Film studies is imperative in the information age

Search “film theory” on YouTube and you will get an overwhelming heap of terrible pseudo-criticism unjustly masquerading as a thoughtful enterprise. One will find content from falsely-named channels like “The Film Theorists” that proclaim to reveal the “secrets… hiding in your favorite movies and shows,” promising to “explain” the ending of “Joker” or unearth the “horrific reality of ‘Toy Story’.” Such misguided ways of understanding what it means to analyze film and media may seem harmless, but in fact they create and reinforce destructive attitudes about what it means to enjoy and appreciate cinematic art. 

Such modes of “analysis” turn away our attention from experiencing film and media to “understanding” pieces in the most abstract, subjectively removed way possible. It turns the subjective experience of art into an absurd information-intake. In doing so, these modes change the longstanding criterions for artistic judgment, which are focused on how a piece of art succeeds in making one think or feel, into an obsession with what happens in the story. 

Think of the contemporary concern for spoilers, plot holes, and “world logic” that pervades popular discourse on movies and television. Ask the everyday viewer what they enjoyed about a movie or show, and they’re likely to answer “the plot.” Of course, it’s likely that what they actually mean is the story or character development or what have you, but we’ve come more and more to associate good cinema with good “plot.” Effectively, this means that the kinds of questions a group like “The Film Theorists” seeks to answer could be raised simply from reading a summary on Wikipedia.

Yet when we apply this kind of thinking to other kinds of art, we easily realize how ridiculous it is. Imagine trying to “understand” a masterpiece like van Gogh’s “Starry Night” from a description of its objective parts. It’s got some stars in the sky; there’s a city in the hills; the moon is bright; there’s lots of blue, yellow, circles and swirls. But of course, none of this information about the piece can hope to give anything close to an understanding of what it’s like to experience “Starry Night,” much less what it “means.”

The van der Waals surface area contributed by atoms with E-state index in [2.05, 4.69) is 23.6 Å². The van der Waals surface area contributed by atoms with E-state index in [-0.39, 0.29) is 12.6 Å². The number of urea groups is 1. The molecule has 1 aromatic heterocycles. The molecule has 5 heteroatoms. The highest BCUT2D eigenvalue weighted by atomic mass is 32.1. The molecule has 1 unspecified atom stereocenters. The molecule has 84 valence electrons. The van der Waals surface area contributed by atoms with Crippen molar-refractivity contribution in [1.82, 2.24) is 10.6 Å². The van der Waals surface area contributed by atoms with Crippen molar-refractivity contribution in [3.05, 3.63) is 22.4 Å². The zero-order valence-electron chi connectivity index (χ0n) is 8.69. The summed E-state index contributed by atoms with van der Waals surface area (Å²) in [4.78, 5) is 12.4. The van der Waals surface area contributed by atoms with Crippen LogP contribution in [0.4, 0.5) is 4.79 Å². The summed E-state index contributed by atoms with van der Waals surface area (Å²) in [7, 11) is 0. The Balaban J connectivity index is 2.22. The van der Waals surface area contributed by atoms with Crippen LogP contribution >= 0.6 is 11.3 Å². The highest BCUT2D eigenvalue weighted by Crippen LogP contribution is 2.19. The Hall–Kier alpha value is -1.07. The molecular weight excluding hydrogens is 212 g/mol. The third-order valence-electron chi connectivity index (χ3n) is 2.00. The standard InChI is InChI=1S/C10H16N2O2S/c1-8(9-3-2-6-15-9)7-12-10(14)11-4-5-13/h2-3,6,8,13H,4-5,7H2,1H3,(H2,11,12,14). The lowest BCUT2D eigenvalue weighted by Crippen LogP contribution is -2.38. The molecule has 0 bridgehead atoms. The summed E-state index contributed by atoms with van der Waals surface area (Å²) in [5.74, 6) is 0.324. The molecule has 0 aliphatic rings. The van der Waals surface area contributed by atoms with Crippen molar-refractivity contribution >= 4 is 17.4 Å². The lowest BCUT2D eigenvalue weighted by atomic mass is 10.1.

This is why film studies ought to be the cornerstone of any aesthetic component of a liberal arts education. Because screen stories are the most ubiquitous form of art and entertainment in the 21st century, it is imperative that we engage with them ethically and with literacy. At the academic level, film studies recenter how we engage with screen stories away from this objective, removed mode of engagement and back toward what it’s like to experience a meaningful and effective piece of art. Film studies remind us to interact with film in a way that focuses on character, mood and experience — as pieces of art that make us laugh, cry, think and feel — through deep understanding and debate about why, as a medium, this art contains such power. It gives us the means to go beyond simply knowing what happened and into knowing what it is to be human. 

For accessible and thoughtful film analysis, check out YouTube channels like “Every Frame a Painting,” “Nerdwriter1,” or “Renegade Cut.” Better yet, be sure to check out options in film studies courses in Calvin’s film and media major.


Chimes referred to the film and media major as the film and media department. This has been corrected and Chimes regrets the error.